WASHINGTON — Young people and local celebrities alike turned out Saturday to show off their tennis chops at the annual Heart to Heart Tennis Experience, a fundraiser which is held each year at the Southeast Tennis and Learning Center in Ward 8.
“Teamwork makes the dream work,” said Cora Masters Barry, the founder and CEO of the Recreation Wish List Committee, which co-sponsors the event along with the D.C. Department of Parks and Recreation. “We’ve been doing this now for 18 years,” Barry added.
There was also a doubles match featuring local celebrities Bob Ryan, a former
NBC Washington meteorologist, and Mark Ein, owner of the Washington Kastles.
Ryan was paired with Marcel Mordecai of Philadelphia. The 15-year-old encourages any young person thinking of starting tennis “to try it because once people try it they love it.”
“If you do start it, don’t stop,” said Rhajzon Rankins, who won the celebrity match along with Ein. “In the beginning, if you’re not where you want to be, it’s going to be rough and hard. It’s a very mental sport, but just keep going, and you’ll get better at it and it’ll be fine.”
Saturday in D.C.–Young folks & local celebrities alike turned out Saturday to show off their tennis chops at the annual Heart to Heart Tennis Experience, a fundraiser which is held each year at the Ward 8’s Southeast Tennis and Learning Center. @rwlc_setlc_dc @DCDPR @WTOP pic.twitter.com/eJlJYfgV9N
— Liz Anderson (@PlanetNoun) October 28, 2018
The day included five experiences, including a tennis clinic, a silent auction, the general tournament, celebrity match and trophy presentations.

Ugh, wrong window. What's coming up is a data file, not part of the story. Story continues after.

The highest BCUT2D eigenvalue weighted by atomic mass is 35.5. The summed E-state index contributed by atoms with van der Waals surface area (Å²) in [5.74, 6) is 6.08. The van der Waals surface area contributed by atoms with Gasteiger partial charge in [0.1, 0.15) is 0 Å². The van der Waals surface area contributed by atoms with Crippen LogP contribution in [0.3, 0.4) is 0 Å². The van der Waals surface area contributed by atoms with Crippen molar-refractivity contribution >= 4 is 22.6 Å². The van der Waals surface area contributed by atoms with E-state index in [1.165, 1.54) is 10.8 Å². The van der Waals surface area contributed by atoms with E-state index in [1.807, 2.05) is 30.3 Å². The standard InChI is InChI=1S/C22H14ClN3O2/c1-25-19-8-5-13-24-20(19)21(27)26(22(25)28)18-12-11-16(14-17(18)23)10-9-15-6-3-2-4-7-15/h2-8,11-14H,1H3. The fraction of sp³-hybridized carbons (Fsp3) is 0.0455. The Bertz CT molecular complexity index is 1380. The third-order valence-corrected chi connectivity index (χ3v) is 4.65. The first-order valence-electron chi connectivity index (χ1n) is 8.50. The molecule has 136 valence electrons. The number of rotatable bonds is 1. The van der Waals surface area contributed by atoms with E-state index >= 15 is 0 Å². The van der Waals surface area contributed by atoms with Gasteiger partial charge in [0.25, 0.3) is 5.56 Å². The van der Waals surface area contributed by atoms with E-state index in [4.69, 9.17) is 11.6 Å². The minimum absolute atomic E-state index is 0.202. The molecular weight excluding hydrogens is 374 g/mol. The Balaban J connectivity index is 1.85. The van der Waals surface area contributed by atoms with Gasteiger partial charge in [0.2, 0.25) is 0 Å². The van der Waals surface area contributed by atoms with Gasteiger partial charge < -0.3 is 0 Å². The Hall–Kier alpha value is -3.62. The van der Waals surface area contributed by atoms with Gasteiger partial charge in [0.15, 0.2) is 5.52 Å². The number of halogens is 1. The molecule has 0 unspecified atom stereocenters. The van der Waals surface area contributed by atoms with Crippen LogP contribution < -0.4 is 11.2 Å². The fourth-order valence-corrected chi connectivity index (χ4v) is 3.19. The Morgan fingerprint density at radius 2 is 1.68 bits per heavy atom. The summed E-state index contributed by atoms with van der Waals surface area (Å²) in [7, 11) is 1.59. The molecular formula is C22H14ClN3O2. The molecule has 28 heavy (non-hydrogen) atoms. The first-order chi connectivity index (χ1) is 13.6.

“We have an amazing tennis and education program,” Barry said. She noted that since 2001, there have been students from the center who have funded their college education by earning tennis scholarships. Because they started playing as youngsters, “they’re able to be recruited by good colleges and they don’t leave college with any kind of debt. So it really does help them in their future,” Barry said.
As they participate in tennis and the other programs offered there, “it builds their confidence, it gives them a purpose, accountability, focus, discipline, all of that,” Barry said.
Tennis isn’t the only thing going on at the center, though.
“They have a computer lab here, they have a robotics class here … They learn how to sew, they learn how to act in the fantastic Blacks in Wax event that takes place every year … here and at the Kennedy Center,” said John Stokes, Deputy Director of Community Engagement with the D.C. Department of Parks and Recreation.
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